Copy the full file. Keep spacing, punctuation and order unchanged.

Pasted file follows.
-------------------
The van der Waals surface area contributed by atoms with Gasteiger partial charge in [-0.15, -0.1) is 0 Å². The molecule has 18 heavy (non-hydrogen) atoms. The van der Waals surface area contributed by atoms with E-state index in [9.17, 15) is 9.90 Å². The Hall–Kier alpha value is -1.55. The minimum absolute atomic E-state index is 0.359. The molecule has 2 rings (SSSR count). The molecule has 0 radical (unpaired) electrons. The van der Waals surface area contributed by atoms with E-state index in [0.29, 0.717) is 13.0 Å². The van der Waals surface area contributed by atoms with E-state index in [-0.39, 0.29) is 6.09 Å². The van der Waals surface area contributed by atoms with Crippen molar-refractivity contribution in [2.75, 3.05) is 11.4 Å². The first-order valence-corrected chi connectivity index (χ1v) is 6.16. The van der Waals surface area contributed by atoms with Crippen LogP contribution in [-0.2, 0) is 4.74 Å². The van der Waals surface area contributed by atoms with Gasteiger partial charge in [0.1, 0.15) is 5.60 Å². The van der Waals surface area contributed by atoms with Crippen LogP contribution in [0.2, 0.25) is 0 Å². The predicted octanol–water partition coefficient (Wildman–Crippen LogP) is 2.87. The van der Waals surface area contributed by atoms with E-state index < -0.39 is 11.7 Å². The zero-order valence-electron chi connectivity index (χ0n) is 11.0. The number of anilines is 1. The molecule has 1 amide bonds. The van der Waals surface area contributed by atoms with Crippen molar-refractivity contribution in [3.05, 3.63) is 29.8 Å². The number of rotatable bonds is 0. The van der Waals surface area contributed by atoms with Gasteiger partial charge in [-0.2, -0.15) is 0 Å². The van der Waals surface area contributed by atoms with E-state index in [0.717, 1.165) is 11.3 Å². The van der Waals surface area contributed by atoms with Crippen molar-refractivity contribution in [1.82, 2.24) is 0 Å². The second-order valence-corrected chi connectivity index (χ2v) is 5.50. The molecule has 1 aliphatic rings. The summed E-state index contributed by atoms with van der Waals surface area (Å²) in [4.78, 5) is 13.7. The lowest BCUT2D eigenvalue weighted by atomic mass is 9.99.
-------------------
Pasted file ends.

The van der Waals surface area contributed by atoms with Gasteiger partial charge in [-0.15, -0.1) is 0 Å². The molecule has 18 heavy (non-hydrogen) atoms. The van der Waals surface area contributed by atoms with E-state index in [9.17, 15) is 9.90 Å². The Hall–Kier alpha value is -1.55. The minimum absolute atomic E-state index is 0.359. The molecule has 2 rings (SSSR count). The molecule has 0 radical (unpaired) electrons. The van der Waals surface area contributed by atoms with E-state index in [0.29, 0.717) is 13.0 Å². The van der Waals surface area contributed by atoms with E-state index in [-0.39, 0.29) is 6.09 Å². The van der Waals surface area contributed by atoms with Crippen molar-refractivity contribution in [2.75, 3.05) is 11.4 Å². The first-order valence-corrected chi connectivity index (χ1v) is 6.16. The van der Waals surface area contributed by atoms with Crippen LogP contribution in [-0.2, 0) is 4.74 Å². The van der Waals surface area contributed by atoms with Gasteiger partial charge in [0.1, 0.15) is 5.60 Å². The van der Waals surface area contributed by atoms with Crippen LogP contribution in [0.2, 0.25) is 0 Å². The predicted octanol–water partition coefficient (Wildman–Crippen LogP) is 2.87. The van der Waals surface area contributed by atoms with E-state index < -0.39 is 11.7 Å². The zero-order valence-electron chi connectivity index (χ0n) is 11.0. The number of anilines is 1. The molecule has 1 amide bonds. The van der Waals surface area contributed by atoms with Crippen molar-refractivity contribution in [3.05, 3.63) is 29.8 Å². The number of rotatable bonds is 0. The van der Waals surface area contributed by atoms with Gasteiger partial charge in [-0.2, -0.15) is 0 Å². The van der Waals surface area contributed by atoms with E-state index in [0.717, 1.165) is 11.3 Å². The van der Waals surface area contributed by atoms with Crippen molar-refractivity contribution in [1.82, 2.24) is 0 Å². The second-order valence-corrected chi connectivity index (χ2v) is 5.50. The molecule has 1 aliphatic rings. The summed E-state index contributed by atoms with van der Waals surface area (Å²) in [4.78, 5) is 13.7. The lowest BCUT2D eigenvalue weighted by atomic mass is 9.99.